December 7th, 2007
03:22 PM ET
7 years ago

Huckabee: I didn't watch Romney speech

Huckabee said he would put his own Christian twist on a "God speech."

BLUFFTON, South Carolina (CNN) – Speech? What speech?

Mike Huckabee said Friday he did not watch the speech on faith given by former Massachusetts Gov. Mitt Romney, but offered lukewarm praise for what he had heard about Romney's comments.

The former Arkansas governor said from what he had heard, Romney "seemed to have done an excellent job."

But the Baptist minister argued that he has been confronted with questions about his faith more than Romney has, and that he would make a "God speech" too if given the airtime.

"I get all of the God questions at the debates, so you know when people say, 'Oh, he had to make a speech,' I'm thinking, 'Hey you know what? If you'll give me national television time, I'll make you a God speech, and I'll tell you what I'll do, I'll throw in an offering and an altar call to throw in with it.'"

Huckabee was speaking with reporters after attending a fundraiser here.

– CNN South Carolina Producer Peter Hamby


Filed under: Mike Huckabee • Mitt Romney • South Carolina
soundoff (43 Responses)
  1. Bill , Covington,LA

    Governor Huckabee, slick willie clinton, Hillary, Arkansas, need I say More? be careful what you vote for, you may get it, then what?

    December 7, 2007 09:00 pm at 9:00 pm |
  2. Tom Dedham, Mass

    And which debates are those, Huckabee?? From what I saw, Romney by far got asked the most. Sure, Huckabee tried hard to jump in and take whatever ones he could, but that was by his own choice. Likewise, Romney gave this speech because he needed to. He has never tried to use religion as a tool to propel his success. Huckabee? Well, that's a given.

    Posted By Mac Reynolds, Los Angeles, CA : December 7, 2007 4:16 pm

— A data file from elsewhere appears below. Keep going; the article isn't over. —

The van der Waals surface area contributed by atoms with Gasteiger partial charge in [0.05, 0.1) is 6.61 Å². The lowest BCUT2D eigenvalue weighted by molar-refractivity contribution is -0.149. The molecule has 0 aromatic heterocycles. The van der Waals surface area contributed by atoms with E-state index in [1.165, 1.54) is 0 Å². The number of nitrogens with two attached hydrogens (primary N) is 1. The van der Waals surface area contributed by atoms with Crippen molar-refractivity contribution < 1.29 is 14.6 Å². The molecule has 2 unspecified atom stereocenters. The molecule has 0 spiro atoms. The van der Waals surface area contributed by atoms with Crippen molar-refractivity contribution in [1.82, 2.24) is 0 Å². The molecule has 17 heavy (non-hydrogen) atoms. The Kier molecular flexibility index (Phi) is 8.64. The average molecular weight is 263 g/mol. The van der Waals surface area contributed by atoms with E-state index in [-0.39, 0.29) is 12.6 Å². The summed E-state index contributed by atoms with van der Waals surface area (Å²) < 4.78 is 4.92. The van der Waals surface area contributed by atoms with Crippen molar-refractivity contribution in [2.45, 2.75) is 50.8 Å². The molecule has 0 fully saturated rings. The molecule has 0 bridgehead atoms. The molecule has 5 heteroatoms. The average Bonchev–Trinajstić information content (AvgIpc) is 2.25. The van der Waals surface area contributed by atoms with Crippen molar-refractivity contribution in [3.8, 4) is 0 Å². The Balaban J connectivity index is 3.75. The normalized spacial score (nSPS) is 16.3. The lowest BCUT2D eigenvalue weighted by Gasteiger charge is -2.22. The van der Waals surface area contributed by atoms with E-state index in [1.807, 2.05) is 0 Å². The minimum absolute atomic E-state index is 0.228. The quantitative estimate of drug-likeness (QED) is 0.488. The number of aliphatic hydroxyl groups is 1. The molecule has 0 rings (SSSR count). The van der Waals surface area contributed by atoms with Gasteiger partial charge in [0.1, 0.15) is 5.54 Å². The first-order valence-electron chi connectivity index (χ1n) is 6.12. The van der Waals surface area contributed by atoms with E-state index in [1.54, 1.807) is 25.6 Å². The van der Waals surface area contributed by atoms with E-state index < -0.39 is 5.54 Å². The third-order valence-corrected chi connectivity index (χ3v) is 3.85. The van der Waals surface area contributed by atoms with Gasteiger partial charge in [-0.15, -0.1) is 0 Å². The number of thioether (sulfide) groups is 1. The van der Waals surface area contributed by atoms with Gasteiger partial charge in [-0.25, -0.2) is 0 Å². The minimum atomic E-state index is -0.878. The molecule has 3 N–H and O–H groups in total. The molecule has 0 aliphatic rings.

Very well put Mac, and unlike you NPR watching tools, I know what Mac says is the truth, as Romney was my Governor and he NEVER, EVER used his religoun to make a point or buy favor.

    You can't say the same about the MSM media flavor of the month Huckabee.

    As a Conservative leaning Christian, but A NON BIBLE THUMPER, if Huckabee gets the nomination, my party deserves to lose and I will gladly vote for Biden or Obama.

    December 7, 2007 09:19 pm at 9:19 pm |
  3. Apollo, Seattle, WA

    The huckster doesn't have to watch it because he has his hatchet workers out attacking Romney for him (push poll phone calls, bigotted propoganda, etc. etc.)

    I know that the media likes to play up the issue of needing the religious right, well, like it or not, Mormons (up until now) have formed a portion of this broad-based coalition.

    What happens if now, after months of hearing non-stop biggoted slurs hurled at them Mormons simply don't vote in the next election, or vote for a democrat?

    You say it couldn't happen? Well, Sen. Reid is Mormon and a Democrat.

    You say that it won't affect the presidential race? Huckster, if nominated (God Forbid!) will not win in New Mexico, Nevada (Vegas was founded by Mormons, you know), Colorado because the hundreds of thousands of Mormons in those three states will not vote for an anti-Mormon bigot. Throughout Mormon history, they have stood up to bigots like him, and will not tolerate his intolerance and his supporters' open hostility.

    NV, NM, CO. If those go purple or blue...it's over. What about the 750,000 Mormons in California? Could there be a few more congressional seats lost? Even Id. could vote for a third party libertarian.

    AZ.? Might lose some more congressional seats. WA. (250,000) same...Oregon (where Bush lost in 2000 by a couple thousand votes?) the 140,000 Mormons will turn away.